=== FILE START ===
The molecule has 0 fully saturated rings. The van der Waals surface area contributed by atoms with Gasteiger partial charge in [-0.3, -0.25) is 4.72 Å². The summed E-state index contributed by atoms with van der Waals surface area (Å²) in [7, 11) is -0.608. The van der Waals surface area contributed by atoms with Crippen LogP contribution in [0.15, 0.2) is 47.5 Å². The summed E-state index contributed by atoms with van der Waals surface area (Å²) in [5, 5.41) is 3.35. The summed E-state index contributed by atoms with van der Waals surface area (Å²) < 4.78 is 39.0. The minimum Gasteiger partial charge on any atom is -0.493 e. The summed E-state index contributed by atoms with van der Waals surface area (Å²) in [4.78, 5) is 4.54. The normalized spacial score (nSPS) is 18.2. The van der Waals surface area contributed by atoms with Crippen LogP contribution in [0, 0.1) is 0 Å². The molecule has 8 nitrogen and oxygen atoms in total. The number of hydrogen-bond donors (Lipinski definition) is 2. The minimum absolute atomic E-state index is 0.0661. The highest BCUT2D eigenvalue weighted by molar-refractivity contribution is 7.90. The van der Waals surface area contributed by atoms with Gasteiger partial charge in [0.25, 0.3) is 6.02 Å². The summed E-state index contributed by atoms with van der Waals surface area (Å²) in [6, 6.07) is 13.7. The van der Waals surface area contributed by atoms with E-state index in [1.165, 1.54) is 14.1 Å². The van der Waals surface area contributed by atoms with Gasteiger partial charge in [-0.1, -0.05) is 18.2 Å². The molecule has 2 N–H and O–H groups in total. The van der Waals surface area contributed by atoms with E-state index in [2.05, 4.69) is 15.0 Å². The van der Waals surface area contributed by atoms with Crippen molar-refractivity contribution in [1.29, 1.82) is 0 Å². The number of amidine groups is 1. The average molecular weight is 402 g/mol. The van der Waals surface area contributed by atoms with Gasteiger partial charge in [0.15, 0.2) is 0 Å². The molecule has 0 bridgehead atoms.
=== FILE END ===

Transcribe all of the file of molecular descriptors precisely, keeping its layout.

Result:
The molecule has 0 fully saturated rings. The van der Waals surface area contributed by atoms with Gasteiger partial charge in [-0.3, -0.25) is 4.72 Å². The summed E-state index contributed by atoms with van der Waals surface area (Å²) in [7, 11) is -0.608. The van der Waals surface area contributed by atoms with Crippen LogP contribution in [0.15, 0.2) is 47.5 Å². The summed E-state index contributed by atoms with van der Waals surface area (Å²) in [5, 5.41) is 3.35. The summed E-state index contributed by atoms with van der Waals surface area (Å²) < 4.78 is 39.0. The minimum Gasteiger partial charge on any atom is -0.493 e. The summed E-state index contributed by atoms with van der Waals surface area (Å²) in [4.78, 5) is 4.54. The normalized spacial score (nSPS) is 18.2. The van der Waals surface area contributed by atoms with Crippen LogP contribution in [0, 0.1) is 0 Å². The molecule has 8 nitrogen and oxygen atoms in total. The number of hydrogen-bond donors (Lipinski definition) is 2. The minimum absolute atomic E-state index is 0.0661. The highest BCUT2D eigenvalue weighted by molar-refractivity contribution is 7.90. The van der Waals surface area contributed by atoms with Gasteiger partial charge in [0.25, 0.3) is 6.02 Å². The summed E-state index contributed by atoms with van der Waals surface area (Å²) in [6, 6.07) is 13.7. The van der Waals surface area contributed by atoms with E-state index in [1.165, 1.54) is 14.1 Å². The van der Waals surface area contributed by atoms with Gasteiger partial charge in [-0.1, -0.05) is 18.2 Å². The molecule has 2 N–H and O–H groups in total. The van der Waals surface area contributed by atoms with E-state index in [2.05, 4.69) is 15.0 Å². The van der Waals surface area contributed by atoms with Crippen molar-refractivity contribution in [1.29, 1.82) is 0 Å². The number of amidine groups is 1. The average molecular weight is 402 g/mol. The van der Waals surface area contributed by atoms with Gasteiger partial charge in [0.15, 0.2) is 0 Å². The molecule has 0 bridgehead atoms.